Fire safety plans at a residential care home where a blaze killed 14 residents were "systematically and seriously defective", a fatal accident inquiry has concluded.
The fire at Rosepark care home in Uddingston, Lanarkshire, broke out in a cupboard overnight on January 31 2004 and ripped through the building. Four people were also injured in the fire.
Sheriff principal Brian Lockhart has published his findings following a 141-day inquiry.
He found that "some or all" of the deaths could have been prevented if the home, run by Anne and Thomas Balmer, had a "suitable and sufficient" fire safety plan.
Mr Lockhart concluded: "The management of fire safety at Rosepark was systematically and seriously defective. The deficiencies in the management of fire safety at Rosepark contributed to the deaths."
The inquiry, held at the Gospel Literature Outreach Centre in Motherwell, was told that the care home's practice meant a member of staff had to find the source of the blaze before dialling 999. Staff waited nine minutes before they contacted the fire brigade, the inquiry heard.
An extra delay, of just over four minutes, was added when the fire brigade went to the wrong entrance to the home. Lanarkshire Health Board had a "deficient way of working" which failed to pick up on fire risks within Rosepark, the determination found.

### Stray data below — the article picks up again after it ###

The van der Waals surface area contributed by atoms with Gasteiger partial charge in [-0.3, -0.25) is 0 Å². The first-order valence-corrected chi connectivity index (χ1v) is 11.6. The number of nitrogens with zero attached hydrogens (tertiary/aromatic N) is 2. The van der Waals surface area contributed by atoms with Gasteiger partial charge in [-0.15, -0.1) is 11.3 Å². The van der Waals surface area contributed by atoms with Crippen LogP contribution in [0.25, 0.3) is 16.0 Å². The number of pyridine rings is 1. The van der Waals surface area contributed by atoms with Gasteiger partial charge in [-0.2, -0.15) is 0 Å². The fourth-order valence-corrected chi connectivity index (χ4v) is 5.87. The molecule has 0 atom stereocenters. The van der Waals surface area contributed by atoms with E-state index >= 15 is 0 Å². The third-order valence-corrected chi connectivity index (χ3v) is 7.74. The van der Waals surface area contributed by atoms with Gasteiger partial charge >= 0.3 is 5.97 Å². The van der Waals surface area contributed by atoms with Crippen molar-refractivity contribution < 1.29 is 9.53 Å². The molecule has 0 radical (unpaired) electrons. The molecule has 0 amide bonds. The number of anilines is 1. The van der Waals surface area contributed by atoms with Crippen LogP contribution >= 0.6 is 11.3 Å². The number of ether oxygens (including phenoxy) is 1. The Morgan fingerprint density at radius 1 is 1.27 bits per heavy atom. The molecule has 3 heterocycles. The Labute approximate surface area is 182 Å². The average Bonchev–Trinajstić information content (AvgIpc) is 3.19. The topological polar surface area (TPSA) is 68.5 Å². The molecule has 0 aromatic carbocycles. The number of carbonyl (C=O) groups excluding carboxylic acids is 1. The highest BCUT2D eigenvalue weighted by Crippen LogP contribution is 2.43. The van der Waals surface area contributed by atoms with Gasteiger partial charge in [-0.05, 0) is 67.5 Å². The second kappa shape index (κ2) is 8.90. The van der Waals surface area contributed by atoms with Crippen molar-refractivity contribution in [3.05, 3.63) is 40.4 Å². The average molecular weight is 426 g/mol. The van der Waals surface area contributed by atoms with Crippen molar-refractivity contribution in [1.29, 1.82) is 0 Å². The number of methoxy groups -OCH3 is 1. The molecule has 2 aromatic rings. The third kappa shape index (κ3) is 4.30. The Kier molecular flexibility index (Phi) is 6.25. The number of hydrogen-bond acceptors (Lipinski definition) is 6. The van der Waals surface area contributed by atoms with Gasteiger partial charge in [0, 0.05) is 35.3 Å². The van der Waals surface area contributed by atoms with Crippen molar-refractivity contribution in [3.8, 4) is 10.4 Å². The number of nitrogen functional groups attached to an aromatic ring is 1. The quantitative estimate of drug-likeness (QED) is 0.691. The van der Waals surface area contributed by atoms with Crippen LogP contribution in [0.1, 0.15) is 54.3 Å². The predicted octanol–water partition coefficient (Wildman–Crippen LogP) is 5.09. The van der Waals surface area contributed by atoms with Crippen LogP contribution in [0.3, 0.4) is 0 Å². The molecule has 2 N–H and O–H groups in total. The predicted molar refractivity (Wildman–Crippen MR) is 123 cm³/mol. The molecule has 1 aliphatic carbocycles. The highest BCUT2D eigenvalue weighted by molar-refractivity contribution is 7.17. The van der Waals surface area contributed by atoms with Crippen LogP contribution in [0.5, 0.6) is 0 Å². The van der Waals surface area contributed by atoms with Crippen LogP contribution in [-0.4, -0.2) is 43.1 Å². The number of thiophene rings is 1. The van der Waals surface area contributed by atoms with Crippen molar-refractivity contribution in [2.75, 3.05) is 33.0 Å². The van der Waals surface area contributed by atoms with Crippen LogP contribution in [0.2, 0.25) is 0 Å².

The health board, responsible for inspecting the home between 1992 and 2002, had an "inadequate appreciation" of its responsibilities under the Nursing Homes Registration (Scotland) Regulations 1990.
Mr Lockhart said the board had a "fundamental misunderstanding" of the role and responsibilities of Strathclyde Fire and Rescue and a "mistaken belief" that fire services were responsible for inspecting the home for fire risks.
A spokesman for the owners of Rosepark Care Home said: "Our legal team is studying the determination issued by Sheriff Principal Brian Lockhart. We have nothing further to add at present."